2017 - Volume #41, Issue #4, Page #40[ Sample Stories From This Issue | List of All Stories In This Issue | Print this story | Read this issue]
Turning Acorns Into Human FoodAcorns look like they should taste good but if you’ve ever bitten into one, you know they’ve got a bitter taste. In recent years some food experimenters around the country have been coming up with new methods to turn acorns into human food.
Wild food expert, Dr. John Kallas, of Portland, Oregon, offers classes on preparing acorns. He teaches techniques to break open the flexible shell, identify bad acorns, remove the tannins (which cause the bitter taste), and dry the nuts in a way that avoids mold (www.wildfoodadventures.com).
Sue Chin, owner of Sue’s Acorn Café in Martinez California, sells breads, biscotti, and muffins made with acorn flour. She hand grinds acorns into flour. The flour sells for about $30 a pound, perhaps a bargain for all the work involved. Chin is from South Korea, where acorns have long been a traditional part of local diets (www.buyacornflour.com).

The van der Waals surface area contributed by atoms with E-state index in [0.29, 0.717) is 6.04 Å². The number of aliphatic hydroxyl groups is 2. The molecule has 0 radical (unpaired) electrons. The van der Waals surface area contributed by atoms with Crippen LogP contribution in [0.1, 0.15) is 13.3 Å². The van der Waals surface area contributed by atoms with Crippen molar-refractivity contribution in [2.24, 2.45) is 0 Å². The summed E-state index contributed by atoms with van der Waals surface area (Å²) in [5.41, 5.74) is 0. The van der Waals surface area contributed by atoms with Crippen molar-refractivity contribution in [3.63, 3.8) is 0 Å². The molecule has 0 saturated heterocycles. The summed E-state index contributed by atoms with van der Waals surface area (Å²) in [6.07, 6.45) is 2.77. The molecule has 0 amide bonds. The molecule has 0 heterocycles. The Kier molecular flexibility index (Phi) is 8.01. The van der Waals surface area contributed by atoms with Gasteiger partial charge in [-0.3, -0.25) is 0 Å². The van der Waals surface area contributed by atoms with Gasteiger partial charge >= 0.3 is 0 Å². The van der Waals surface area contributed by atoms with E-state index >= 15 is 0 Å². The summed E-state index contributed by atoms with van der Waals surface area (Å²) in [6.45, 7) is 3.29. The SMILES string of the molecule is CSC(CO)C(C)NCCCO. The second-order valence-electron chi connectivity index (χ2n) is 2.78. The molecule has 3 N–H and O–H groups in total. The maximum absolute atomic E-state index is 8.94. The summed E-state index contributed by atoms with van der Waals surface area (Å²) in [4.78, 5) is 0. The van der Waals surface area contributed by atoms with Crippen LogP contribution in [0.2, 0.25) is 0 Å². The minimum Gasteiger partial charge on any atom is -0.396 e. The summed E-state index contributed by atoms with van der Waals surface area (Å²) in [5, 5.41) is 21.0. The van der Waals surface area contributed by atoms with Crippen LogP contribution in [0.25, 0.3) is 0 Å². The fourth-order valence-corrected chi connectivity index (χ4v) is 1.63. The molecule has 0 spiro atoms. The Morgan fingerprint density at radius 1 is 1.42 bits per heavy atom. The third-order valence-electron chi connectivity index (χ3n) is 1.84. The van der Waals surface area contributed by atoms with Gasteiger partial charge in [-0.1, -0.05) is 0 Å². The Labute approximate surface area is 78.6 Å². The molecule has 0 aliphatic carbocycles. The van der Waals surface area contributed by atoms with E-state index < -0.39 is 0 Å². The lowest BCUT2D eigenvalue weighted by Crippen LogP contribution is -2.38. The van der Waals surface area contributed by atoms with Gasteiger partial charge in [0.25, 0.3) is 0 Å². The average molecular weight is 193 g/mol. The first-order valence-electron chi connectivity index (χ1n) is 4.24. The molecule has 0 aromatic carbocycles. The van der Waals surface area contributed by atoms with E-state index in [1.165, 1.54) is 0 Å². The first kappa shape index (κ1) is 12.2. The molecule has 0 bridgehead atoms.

Hank Shaw is the author of several books, including “Hunt, Gather, Cook: Finding the Forgotten Feast”. Continually on the hunt for unconventional food sources, Hank holds workshops around the country and his website displays such delicacies as acorn dumplings and acorn maple shortbread cookies (www.honest-food.net).
In a good year, a large oak tree can produce 2,000 lbs. of nuts. Acorns are low in fat, high in B vitamins, rich in protein, and a decent carbohydrate. Depending on the type of oak, fat content can range from 1 percent to 32 percent with a protein content of 2 percent to 8 percent.
When gathering acorns, many nuts have to be discarded because they’re cracked and may have worms or oak weevils. Shelling the acorns and ridding them of tannin is the second step. They should be shelled under water because the nuts oxidize and rapidly turn brown. Tannin is best removed by placing the nuts in a water bath for 2 weeks, changing the water daily.
Once the tannin is gone, the acorns can be treated much like other tree nuts. They can be roasted for nibbling, chopped into pieces, ground into grits, or made into flour.
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